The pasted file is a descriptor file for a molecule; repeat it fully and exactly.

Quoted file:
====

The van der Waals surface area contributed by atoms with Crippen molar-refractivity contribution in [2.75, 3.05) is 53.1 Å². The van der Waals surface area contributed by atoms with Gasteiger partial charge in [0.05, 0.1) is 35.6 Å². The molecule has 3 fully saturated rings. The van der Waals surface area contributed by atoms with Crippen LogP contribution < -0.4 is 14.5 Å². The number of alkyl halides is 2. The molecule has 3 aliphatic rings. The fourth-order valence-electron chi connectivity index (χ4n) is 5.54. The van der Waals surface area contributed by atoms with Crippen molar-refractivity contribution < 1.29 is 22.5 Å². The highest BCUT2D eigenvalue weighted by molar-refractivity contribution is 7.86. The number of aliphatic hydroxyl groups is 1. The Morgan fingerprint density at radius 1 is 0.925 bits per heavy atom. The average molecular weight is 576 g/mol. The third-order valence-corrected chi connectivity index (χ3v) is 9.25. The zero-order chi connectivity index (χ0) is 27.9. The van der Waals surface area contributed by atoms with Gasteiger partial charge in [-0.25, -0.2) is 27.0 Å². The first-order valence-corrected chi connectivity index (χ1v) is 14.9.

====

The van der Waals surface area contributed by atoms with Crippen molar-refractivity contribution in [2.75, 3.05) is 53.1 Å². The van der Waals surface area contributed by atoms with Gasteiger partial charge in [0.05, 0.1) is 35.6 Å². The molecule has 3 fully saturated rings. The van der Waals surface area contributed by atoms with Crippen LogP contribution < -0.4 is 14.5 Å². The number of alkyl halides is 2. The molecule has 3 aliphatic rings. The fourth-order valence-electron chi connectivity index (χ4n) is 5.54. The van der Waals surface area contributed by atoms with Crippen molar-refractivity contribution < 1.29 is 22.5 Å². The highest BCUT2D eigenvalue weighted by molar-refractivity contribution is 7.86. The number of aliphatic hydroxyl groups is 1. The Morgan fingerprint density at radius 1 is 0.925 bits per heavy atom. The average molecular weight is 576 g/mol. The third-order valence-corrected chi connectivity index (χ3v) is 9.25. The zero-order chi connectivity index (χ0) is 27.9. The van der Waals surface area contributed by atoms with Gasteiger partial charge in [-0.25, -0.2) is 27.0 Å². The first-order valence-corrected chi connectivity index (χ1v) is 14.9.